The Good Life in Ancient Ethics
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Starting with Socrates, Greek and Roman philosophers have extensively explored the nature of the good life, treating the question of what our life as a whole should be like not only as the entry point of ethical reflection but also as an essential part of philosophy as such. Indeed, much recent scholarship has heightened our awareness of the fact that for the ancients, philosophy itself was meant to inform one’s way of life.
To bring together scholars interested in this subject, the History of Philosophy department organizes a one-day workshop that will take place on Wednesday June 3, 2020 at the Faculty of Philosophy of the University of Groningen, the Netherlands.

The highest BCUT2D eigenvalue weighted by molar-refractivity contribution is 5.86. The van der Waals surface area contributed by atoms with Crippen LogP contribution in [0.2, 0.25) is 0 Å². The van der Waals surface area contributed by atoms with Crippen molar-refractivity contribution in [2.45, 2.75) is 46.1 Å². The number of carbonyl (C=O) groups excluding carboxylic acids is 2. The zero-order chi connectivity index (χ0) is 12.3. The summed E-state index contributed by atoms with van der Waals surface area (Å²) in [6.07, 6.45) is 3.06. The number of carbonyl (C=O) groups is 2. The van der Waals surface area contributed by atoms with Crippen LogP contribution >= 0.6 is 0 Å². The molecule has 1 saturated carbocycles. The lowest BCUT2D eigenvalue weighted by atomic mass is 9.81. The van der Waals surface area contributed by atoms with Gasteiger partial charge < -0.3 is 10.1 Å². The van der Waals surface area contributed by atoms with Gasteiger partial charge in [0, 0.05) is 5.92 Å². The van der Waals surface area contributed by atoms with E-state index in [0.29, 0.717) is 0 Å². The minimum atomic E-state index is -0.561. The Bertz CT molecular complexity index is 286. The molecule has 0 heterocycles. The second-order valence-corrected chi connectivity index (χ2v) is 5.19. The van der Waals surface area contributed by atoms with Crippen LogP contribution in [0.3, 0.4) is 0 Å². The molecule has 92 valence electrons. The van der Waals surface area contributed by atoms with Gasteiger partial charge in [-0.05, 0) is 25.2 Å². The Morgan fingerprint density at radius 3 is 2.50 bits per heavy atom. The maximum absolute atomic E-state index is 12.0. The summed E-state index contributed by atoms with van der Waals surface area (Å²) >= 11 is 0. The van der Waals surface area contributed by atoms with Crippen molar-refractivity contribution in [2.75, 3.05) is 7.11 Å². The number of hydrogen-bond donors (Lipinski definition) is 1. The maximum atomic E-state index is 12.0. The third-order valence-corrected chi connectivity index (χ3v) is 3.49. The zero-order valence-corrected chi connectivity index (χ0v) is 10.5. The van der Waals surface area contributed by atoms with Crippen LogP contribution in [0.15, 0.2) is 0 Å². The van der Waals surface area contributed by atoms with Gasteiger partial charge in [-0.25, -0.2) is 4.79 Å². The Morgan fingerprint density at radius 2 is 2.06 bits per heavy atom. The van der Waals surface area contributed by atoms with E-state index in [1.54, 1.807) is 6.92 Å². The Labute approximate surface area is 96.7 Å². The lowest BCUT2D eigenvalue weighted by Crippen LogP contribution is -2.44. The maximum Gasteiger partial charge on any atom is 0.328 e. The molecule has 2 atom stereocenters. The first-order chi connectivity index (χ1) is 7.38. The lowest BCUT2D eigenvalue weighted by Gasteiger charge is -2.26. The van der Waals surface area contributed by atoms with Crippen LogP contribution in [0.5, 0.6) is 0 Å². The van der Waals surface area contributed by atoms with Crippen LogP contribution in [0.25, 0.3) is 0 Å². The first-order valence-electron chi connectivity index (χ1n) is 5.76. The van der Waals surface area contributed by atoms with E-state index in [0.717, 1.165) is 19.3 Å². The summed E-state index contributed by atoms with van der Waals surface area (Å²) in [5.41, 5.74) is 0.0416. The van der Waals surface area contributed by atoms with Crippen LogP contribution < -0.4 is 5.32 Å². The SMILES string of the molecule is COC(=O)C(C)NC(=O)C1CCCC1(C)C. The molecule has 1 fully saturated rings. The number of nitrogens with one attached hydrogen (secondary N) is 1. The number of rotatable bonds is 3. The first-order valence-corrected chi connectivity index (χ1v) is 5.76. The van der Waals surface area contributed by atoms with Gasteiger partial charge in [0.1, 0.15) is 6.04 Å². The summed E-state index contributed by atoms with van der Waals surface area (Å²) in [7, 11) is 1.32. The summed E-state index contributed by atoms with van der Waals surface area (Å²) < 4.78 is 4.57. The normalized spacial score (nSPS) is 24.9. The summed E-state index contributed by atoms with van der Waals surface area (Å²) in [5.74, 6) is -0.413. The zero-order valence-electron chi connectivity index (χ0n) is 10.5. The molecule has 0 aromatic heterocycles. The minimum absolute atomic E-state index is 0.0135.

The workshop’s keynote-speaker is professor Katja Maria Vogt (Columbia University), who has published widely in ancient philosophy and whose latest book—Desiring the Good: Ancient Proposals and Contemporary Theory (Oxford University Press, 2017)—defends a novel and distinctive approach in ethics that is inspired by ancient philosophy. Ethics, according to this approach, starts from one question (‘what is the good for human beings?’) and its most immediate answer (‘a well-going human life’). Ethics thus conceived is broader than moral philosophy; it includes a range of topics in psychology and metaphysics.
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